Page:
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  2. Aircraft Update Review: Magknight 787 v1.8 Introduction & History The Boeing 787 Dreamliner is perhaps one of the more well-known aircraft of the 21st century. Designed from the ground up as a replacement for the existing 767 line, its goal was to be the dream plane for pilots, operators, and passengers alike. With its streamlined flight deck, large screen displays, and perhaps the nicest feature, the brand new HGS displays for both the Captain and FO, a first in commercial airliners. For the passenger experience, the large windows, sweeping wings, and state-of-the-art pressurization system, it was certainly a welcomed improvement over its older 767 predecessor. For the airlines, the Dreamliner opened the doors to point to point flights, plus new direct flights to airports previously only reached by connecting flights, and with a range of 7,300 and 7,560nm for the 787-8 and -9, it has opened the doors to direct point to point flights. The Magknight 787 has been in continuous development since 2018, and it has certainly shaped into a real promising representation of the 787, however, there are still major issues which haven’t been redone yet, but we will go over these in the review. Let’s get started! Documentation & First Impressions The download and installation of the Magknight 787 is standard to that of almost any aircraft for X-Plane 11, with the aircraft being self-contained in a single folder. Version 1.8 brings the addition of the shorter 787-8, and upon first loading the flight I am greeted with the very familiar cockpit of the 787 with its unmistakable features, including that HGS, which I was quite excited to use as the only other HGS equipped airliner in the sim is the 737 by Zibo or Levelup and it is sadly not the most usable. My hopes were immediately dashed however as it turns out the HGS isn’t modelled in X-Plane 11 and will only be added for X-Plane 12, so the waiting game to use it begins, and I can only hope it gets the collimated treatment that it so deserves. Upon first inspection, the cockpit looks fantastic, and the exterior even better, so I’ve got no complaints there! Electronic Flight Bag The 787 like all new generation Boeing wide bodies is equipped with an EFB to the left knee of the pilot, and I was eager to check it out to compare with the Boeing EFB I know from the PMDG 747 and 777. Powering it on I was greeted with a somewhat decent representation and at first, it looked great, however, I quickly realized it was missing some features. It did still have the TO and LDG performance calculator which I could use to pull the data to plug into the FMC which is the main feature I use. Exterior Model & Texturing The exterior model of the 787 is for me one of the highlights of the aircraft. It looks really well done, with a well-detailed bump map, the details of the composite fuselage really stand out, and the wings look fantastic. The shaping of the nose has much improved over previous versions, and the overall look of the airplane has come up to a new level for Magknight. The overall shape of the airplane is really really well done and I appreciate the work that has gone into the airplane’s overall shape. The details are where it degrades in quality however, and the landing gear is especially lacking in detail compared with its realworld counterpart. The main struts and bogeys were simplified, and it sadly shows, but with a revamp of the gear that can be resolved. The other issue with the shaping I noticed was the jagged edges of the fuselage and engine shaping. I haven’t noticed it on other aircraft as much as on the Magknight, but it’s only visible when you’re looking for it. Overall, they did a good job with the exterior model. Interior Model & Texturing The Interior model and texture which was redone in v1.6 looks far better than its predecessor and I’m happy to say it still looks fantastic. I really like the look of the real 787 cockpit, and this modeled version does it justice. The modeling of the switches, levers and other small items is done to a payware quality. The overall cockpit geometry is quite accurate though I don’t have a way to measure it, sorry. The best part that makes the cockpit stand out is the texture work; it looks simply awesome, and really brings the already good cockpit model to life, but sadly it gets let down by the next section. Avionics Options & Systems While still being continuously updated, the Magknight 787 is in the end a work in progress payware and the avionics and systems depth really solidifies that, even with the beautiful looking exterior and interior model. First the positives. The displays look crisp, and the main systems are modeled allowing you to make a full flight, however too far outside the limits of a simple flight and the issues start showing. The aircraft is improving, however it still uses the default X-Plane FMC, and that really limits its functionality, and it is quite evident in the FMC’s abilities. When inputting the flight data, the FMC works fine and like I’d expect it to. The PERF page isn’t really modeled that well, the Thrust LIM page isn’t modeled at all, and the TO page isn’t either. This really threw me through a loop as coming from the Qualitywings 787 it was quite a different experience. The Vspeeds are inputted through the EFB rather than the FMC, which is incorrect but oh well, hopefully, it will be corrected in the future. The next issue was the ND. While it looks good, the ND’s are limited in functionality. The well-known large screen map display in the 787 hasn’t been added yet, and it is impossible to pull it up, leaving you only the half display map option. Plan view isn’t yet implemented either which makes it a bit of a guessing game when planning your flight to find a waypoint if you need to. The options for displaying info on the ND is also quite limited and your options are not great. The last major issue I found with the ND is the path drawing on your flightplan. With the Magknight, only the line to your next waypoint is in magenta, with all following lines being white which is incorrect. These are the large issues I found on my flights with the 787 in terms of displays and systems, but the autopilot has issues from time to time, though not often, and on my flight from KSFO to EDDF, it didn’t have any problems. I hope these issues will be corrected with time and I fully believe they will, but they are for the time being still large issues that hinder the experience. Flight Characteristics & Sounds The flight model is quite interesting for me. On one hand, it feels quite solid, and yet on the other, it feels very mushy and hard to control. At slow speeds, namely on approach, it likes to wander and twist when adding aileron input, so keep that in mind on your approaches. In most other areas of flight, it feels quite good but still different from the Qualitywings 787 I came from. That is a different bag however and it’s not completely fair to compare the two. I do think it has a few issues with the aileron control but all in all, it’s not half bad and is easily flyable which is a good plus, especially if you like to hand fly your approaches. Conclusion The Magknight 787 is going to be difficult to sum up for me. It has a great model, and beautiful VC, yet the systems let it down so much. The overall experience could be so much better if Magknight put their resources into improving the avionics and flight deck of the 787, and that’s what this addon deserves. I will certainly continue following this aircraft, but I can only wonder what Magknight has planned to improve this aircraft and keep it competitive for X-Plane 12, especially with the 787 in development from Flight Factor. So, the big question is, is this aircraft worth the $44.95 price tag? That I will leave up to you the consumer to decide. I really think it’s quite a good looking aircraft, but if that is all it is right now, then it sadly falls into a category many developers have slumped into with MSFS, eye candy with bad systems simulation. The shortcoming of the Magknight 787 is its reliance on default X-Plane 11 systems, and if they free themselves from that, I see this airplane becoming way better than it currently is. I would treat this as an investment, much in the same way as the SSG 747-8. You’re buying a work in progress addon, one that is flyable, but not to the quality of Flight Factor, or Toliss, etc. I want to be honest in my reviews, and I really hope Magknight can upgrade their avionics, and add that HGS so that it does justice to the amazing model they built for it. _______________________________ The Magknight 787: Aviator's Edition v1.8.0 is now available from the X-Plane.Org Store here: Magknight 787: Aviator's Edition Price at time of writing US$44.95 Requirements X-Plane 11 Free update to X-Plane 12 - when available Windows, Mac or Linux 4 GB VRAM Minimum - 8 GB+ VRAM recommended Download Size: 1 GB Current version : 1.8 (May 23rd 2022) Review System Specifications Windows 11 Ryzen 5800x RTX3070ti, 32GB RAM Changelog v1.8.0 Changelog v1.8.txt Full changelog details are here __________________________________ Aircraft Review by Joshua Moore 11th August 2022 Copyright©2022: X-Plane Reviews (Disclaimer. All images and text in this review are the work and property of X-PlaneReviews, no sharing or copy of the content is allowed without consent from the author as per copyright conditions.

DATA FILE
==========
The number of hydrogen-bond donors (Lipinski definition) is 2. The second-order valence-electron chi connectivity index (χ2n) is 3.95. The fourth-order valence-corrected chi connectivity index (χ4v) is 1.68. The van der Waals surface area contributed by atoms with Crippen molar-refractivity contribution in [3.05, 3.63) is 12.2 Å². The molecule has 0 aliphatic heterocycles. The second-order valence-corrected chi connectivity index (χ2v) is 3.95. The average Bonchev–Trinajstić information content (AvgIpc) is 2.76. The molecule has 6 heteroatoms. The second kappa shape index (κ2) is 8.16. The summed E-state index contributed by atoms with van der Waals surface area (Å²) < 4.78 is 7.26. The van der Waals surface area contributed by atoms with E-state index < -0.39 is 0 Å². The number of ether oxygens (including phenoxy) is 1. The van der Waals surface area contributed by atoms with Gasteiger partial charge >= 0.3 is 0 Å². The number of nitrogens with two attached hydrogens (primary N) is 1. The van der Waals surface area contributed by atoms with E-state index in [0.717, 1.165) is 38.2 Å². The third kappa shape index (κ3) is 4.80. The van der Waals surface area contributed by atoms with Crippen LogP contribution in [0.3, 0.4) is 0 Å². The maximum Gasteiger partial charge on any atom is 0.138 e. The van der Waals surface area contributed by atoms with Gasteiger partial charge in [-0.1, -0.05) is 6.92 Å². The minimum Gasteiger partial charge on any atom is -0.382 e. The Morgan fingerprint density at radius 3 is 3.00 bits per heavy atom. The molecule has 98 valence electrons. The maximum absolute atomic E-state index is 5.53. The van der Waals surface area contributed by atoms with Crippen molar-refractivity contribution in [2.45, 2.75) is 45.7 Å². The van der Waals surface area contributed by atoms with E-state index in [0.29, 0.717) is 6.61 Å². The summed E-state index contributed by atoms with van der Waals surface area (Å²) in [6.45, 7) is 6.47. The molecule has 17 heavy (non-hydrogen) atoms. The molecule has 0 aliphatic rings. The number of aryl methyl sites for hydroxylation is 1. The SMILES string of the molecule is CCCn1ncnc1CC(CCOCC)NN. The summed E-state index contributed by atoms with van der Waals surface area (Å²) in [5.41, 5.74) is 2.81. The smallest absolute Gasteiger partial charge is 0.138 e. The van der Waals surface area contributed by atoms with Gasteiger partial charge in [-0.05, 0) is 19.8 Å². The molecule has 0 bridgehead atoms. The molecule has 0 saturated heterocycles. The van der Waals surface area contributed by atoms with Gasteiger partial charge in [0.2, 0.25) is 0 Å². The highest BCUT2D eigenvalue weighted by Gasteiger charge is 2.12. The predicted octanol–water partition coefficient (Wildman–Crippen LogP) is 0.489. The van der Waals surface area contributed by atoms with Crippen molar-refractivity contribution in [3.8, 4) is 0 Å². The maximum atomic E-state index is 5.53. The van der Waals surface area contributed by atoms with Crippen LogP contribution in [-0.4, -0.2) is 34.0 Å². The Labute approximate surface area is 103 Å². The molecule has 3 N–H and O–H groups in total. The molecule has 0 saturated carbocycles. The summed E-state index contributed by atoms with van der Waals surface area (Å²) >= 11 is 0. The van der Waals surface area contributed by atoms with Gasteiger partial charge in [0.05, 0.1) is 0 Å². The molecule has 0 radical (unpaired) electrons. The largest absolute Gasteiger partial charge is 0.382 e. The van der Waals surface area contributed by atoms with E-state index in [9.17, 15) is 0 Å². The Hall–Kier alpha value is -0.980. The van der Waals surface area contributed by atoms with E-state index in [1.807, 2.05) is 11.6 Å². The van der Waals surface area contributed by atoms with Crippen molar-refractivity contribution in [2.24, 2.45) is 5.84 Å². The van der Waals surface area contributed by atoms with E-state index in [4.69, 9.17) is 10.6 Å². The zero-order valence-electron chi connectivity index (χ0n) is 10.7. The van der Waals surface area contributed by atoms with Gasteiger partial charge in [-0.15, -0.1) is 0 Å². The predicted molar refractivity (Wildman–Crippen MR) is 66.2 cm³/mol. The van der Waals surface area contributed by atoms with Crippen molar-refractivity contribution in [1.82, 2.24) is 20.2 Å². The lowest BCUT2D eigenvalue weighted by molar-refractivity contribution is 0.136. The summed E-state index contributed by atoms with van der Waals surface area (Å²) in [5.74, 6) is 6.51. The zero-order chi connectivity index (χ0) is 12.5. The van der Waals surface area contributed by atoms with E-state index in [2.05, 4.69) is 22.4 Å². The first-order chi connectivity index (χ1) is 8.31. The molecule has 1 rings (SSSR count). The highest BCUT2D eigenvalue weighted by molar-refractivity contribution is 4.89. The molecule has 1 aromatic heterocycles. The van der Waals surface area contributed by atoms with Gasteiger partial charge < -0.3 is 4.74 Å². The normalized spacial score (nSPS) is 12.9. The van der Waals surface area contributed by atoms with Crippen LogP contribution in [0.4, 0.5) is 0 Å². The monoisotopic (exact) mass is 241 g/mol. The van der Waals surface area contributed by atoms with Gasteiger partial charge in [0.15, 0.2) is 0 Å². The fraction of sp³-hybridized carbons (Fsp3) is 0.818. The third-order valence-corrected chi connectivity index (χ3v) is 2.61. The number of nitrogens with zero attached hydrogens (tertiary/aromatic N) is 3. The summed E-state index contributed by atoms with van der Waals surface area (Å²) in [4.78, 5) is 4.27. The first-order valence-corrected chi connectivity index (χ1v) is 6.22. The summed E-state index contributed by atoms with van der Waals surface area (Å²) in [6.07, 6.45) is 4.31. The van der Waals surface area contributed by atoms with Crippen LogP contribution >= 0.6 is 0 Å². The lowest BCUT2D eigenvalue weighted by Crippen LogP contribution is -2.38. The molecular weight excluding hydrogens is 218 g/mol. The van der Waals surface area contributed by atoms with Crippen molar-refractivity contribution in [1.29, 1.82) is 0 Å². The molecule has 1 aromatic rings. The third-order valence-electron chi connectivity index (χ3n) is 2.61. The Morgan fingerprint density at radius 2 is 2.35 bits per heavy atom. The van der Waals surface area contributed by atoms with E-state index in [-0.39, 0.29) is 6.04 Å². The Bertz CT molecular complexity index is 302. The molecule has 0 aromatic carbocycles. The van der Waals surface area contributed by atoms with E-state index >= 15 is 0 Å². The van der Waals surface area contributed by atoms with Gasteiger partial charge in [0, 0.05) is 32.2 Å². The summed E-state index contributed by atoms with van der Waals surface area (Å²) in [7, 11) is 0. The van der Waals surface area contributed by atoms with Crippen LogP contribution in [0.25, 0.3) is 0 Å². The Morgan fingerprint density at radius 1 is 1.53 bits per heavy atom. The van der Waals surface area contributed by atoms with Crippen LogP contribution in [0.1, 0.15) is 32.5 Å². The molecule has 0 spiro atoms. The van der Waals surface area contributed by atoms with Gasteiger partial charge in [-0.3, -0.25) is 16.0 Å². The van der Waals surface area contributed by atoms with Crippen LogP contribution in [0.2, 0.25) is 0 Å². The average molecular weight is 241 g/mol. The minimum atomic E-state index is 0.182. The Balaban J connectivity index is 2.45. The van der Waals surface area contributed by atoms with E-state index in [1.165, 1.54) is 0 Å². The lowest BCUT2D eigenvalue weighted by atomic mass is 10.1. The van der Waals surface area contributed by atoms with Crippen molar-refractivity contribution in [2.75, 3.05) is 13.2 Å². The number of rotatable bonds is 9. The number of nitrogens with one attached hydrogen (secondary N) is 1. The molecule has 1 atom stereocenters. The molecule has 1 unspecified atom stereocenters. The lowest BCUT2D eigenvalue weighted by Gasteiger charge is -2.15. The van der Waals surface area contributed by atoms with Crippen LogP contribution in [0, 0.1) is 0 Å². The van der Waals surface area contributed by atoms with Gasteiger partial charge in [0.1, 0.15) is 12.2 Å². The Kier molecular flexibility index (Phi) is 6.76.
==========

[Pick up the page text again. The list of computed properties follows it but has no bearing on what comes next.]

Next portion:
3. NEWS! - Scenery Released : RPVE - Boracay Caticlan Airport - Philippines by Airwil Sceneries We're on a roll... This is the third Filipino scenery in quick succession, and over as many weeks from Airwil Sceneries. This time it is Boracay (Caticlan) Airport, in Boracay, Philippines. Boracay is one of the Philippines' best tourist destinations, and Boracay Airport is the seventh busiest airport in the Philippines despite having a runway just a little bit short of 1700 meters. Boracay Airport is just approximately 35 minutes away from Manila by plane. Flying from Manila or Cebu to this airport is one of many ideal short inter-island hops in the Philippines. Features: (with more than 100 custom made objects) - Highly detailed Temporary Arrival Terminal (With Interior Modelling) - Included 1 ramp start/parking bay at the old ramp for users to still experience the Old Terminal (In real life, it is no longer used by aircraft - Highly detailed Departure Terminal (Located at the old apron/ramp) - Highly detailed Control Tower - Highly detailed Fire Department Building - Fully functional default ATC - On-going construction of the new Boracay Airport Terminal - On-going construction of Marriott Hotel just near the new apron - Highly detailed Jetty Port (The jump-off port for tourists to the island of Boracay) - Highly detailed Ramp area with lots of static objects - Custom Airline Buses - Custom Filipino Jeepneys - All houses within the vicinity are modelled to look like real Filipino Houses. - Color corrected orthophotos If the collective sceneries are good and well priced. Then creating new networks to fly around them is a great adventure, I'm loving these quality airports, and at those under US$10 prices they are hard to beat. Images are courtesy of Airwil Sceneries _______________________________ RPVE - Boracay Caticlan Airport - Philippines by Airwil Sceneries is NOW available! from the X-Plane.Org Store RPVE - Boracay Caticlan Airport - Philippines Priced at US$9.99 Requirements X-Plane 11 - X-Plane 12 (when available) Windows, Mac or Linux 4GB VRAM Minimum - 8GB+ VRAM Recommended Download Size: 3.5 GB Current version : 1.0 (Aug 10th 2022) ___________________________ News by Stephen Dutton 11th August 2022 Copyright©2022: X-Plane Reviews (Disclaimer. All images and text in this review are the work and property of X-PlaneReviews, no sharing or copy of the content is allowed without consent from the author as per copyright conditions) All Rights Reserved